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Arguing for a Nuanced Approach to Studying Video Games

Research in education seems particularly vulnerable to developing camps arguing one side or another of hot-button topics like teacher pay or charter schools, even as most researchers stress that the details of when, how and for whom an intervention is put out can be more important in the long run.

That's why I was interested in a special research section of the June Child Development Perspectives on the cognitive effects of video games. (For more information on the special section as a whole, check out my colleague Ian Quillen's blog post.) It highlights how researchers can take a more nuanced approach to a heated education debate.

"Whenever a study comes out demonstrating any effect of games, it immediately gets put into a two-sided argument. What happens generally when we get to parents, educators, policymakers is, they want it to be summed up into one short sentence: Games are good or bad," said Douglas A. Gentile, who runs the Media Research Lab at Iowa State University in Ames and wrote one of the studies. "If we want games to have maximum impact, particularly educational games ... then we should not just put our blinders on and focus on one aspect of games that we are interested in, but look at all of these aspects at once."

His research showed that most research looks at the effects of games holistically, but does not break out individual characteristics that might change the effect, such as the time a student plays the game, whether they play alone or in a team, and the game's specific content, structure and mechanics. For example, a single-player shooting game like Halo requires players to notice and respond to small changes in the environment; its violent content might increase aggressiveness while also increasing users' spatial attention. Moreover, whether the child plays alone or in a team match could change how he approaches the violent content. Yet there have been very few studies so far on how different aspects of games interact, and how educators or parents should balance those pros and cons, Mr. Gentile told me.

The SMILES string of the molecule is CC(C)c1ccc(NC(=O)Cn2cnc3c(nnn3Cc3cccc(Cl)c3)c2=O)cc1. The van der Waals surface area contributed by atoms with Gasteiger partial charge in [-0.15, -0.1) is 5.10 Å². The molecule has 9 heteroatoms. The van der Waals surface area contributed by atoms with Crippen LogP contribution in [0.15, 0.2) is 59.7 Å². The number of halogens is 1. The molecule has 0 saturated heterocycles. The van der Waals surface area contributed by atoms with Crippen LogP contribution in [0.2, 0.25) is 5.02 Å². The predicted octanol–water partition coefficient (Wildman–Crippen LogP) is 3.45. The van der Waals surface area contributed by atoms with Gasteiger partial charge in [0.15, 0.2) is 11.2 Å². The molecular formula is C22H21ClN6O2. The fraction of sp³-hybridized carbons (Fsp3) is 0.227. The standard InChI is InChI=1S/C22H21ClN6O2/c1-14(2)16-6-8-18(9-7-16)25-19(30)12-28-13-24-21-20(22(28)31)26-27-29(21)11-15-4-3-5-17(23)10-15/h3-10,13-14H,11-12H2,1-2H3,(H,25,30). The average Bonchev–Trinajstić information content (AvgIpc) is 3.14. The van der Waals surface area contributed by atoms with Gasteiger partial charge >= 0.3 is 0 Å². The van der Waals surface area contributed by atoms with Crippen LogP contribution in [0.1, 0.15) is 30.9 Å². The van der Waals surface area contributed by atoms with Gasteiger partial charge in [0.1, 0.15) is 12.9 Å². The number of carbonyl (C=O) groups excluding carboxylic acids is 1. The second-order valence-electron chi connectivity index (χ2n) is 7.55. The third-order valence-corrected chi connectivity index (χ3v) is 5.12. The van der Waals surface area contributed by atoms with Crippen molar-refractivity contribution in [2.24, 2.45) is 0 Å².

"The next step for the field is to really start understanding, not only the effect size but, do all of these effects occur naturally, or do they only occur in special situations, or with this one type of game?" he said. "All of those are questions the field hasn't answered yet."

Future research digging into these nuances could one day help educators take the best parts of even violent video games to improve instruction.

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